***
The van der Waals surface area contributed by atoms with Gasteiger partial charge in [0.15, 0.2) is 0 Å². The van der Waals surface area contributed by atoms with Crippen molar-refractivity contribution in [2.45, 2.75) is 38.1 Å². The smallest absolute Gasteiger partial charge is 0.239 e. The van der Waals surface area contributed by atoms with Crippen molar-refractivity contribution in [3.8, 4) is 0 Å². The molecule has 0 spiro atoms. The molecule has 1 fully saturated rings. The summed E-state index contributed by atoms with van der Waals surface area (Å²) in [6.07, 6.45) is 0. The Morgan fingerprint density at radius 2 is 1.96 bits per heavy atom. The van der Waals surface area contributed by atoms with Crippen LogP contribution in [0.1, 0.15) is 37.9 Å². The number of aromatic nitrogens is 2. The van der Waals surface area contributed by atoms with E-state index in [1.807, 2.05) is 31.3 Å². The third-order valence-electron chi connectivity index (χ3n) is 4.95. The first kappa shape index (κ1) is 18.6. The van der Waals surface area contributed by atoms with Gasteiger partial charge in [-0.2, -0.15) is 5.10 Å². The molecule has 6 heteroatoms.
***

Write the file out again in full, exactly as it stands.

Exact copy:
The van der Waals surface area contributed by atoms with Gasteiger partial charge in [0.15, 0.2) is 0 Å². The van der Waals surface area contributed by atoms with Crippen molar-refractivity contribution in [2.45, 2.75) is 38.1 Å². The smallest absolute Gasteiger partial charge is 0.239 e. The van der Waals surface area contributed by atoms with Crippen molar-refractivity contribution in [3.8, 4) is 0 Å². The molecule has 0 spiro atoms. The molecule has 1 fully saturated rings. The summed E-state index contributed by atoms with van der Waals surface area (Å²) in [6.07, 6.45) is 0. The Morgan fingerprint density at radius 2 is 1.96 bits per heavy atom. The van der Waals surface area contributed by atoms with Crippen LogP contribution in [0.1, 0.15) is 37.9 Å². The number of aromatic nitrogens is 2. The van der Waals surface area contributed by atoms with E-state index in [1.807, 2.05) is 31.3 Å². The third-order valence-electron chi connectivity index (χ3n) is 4.95. The first kappa shape index (κ1) is 18.6. The van der Waals surface area contributed by atoms with Gasteiger partial charge in [-0.2, -0.15) is 5.10 Å². The molecule has 6 heteroatoms.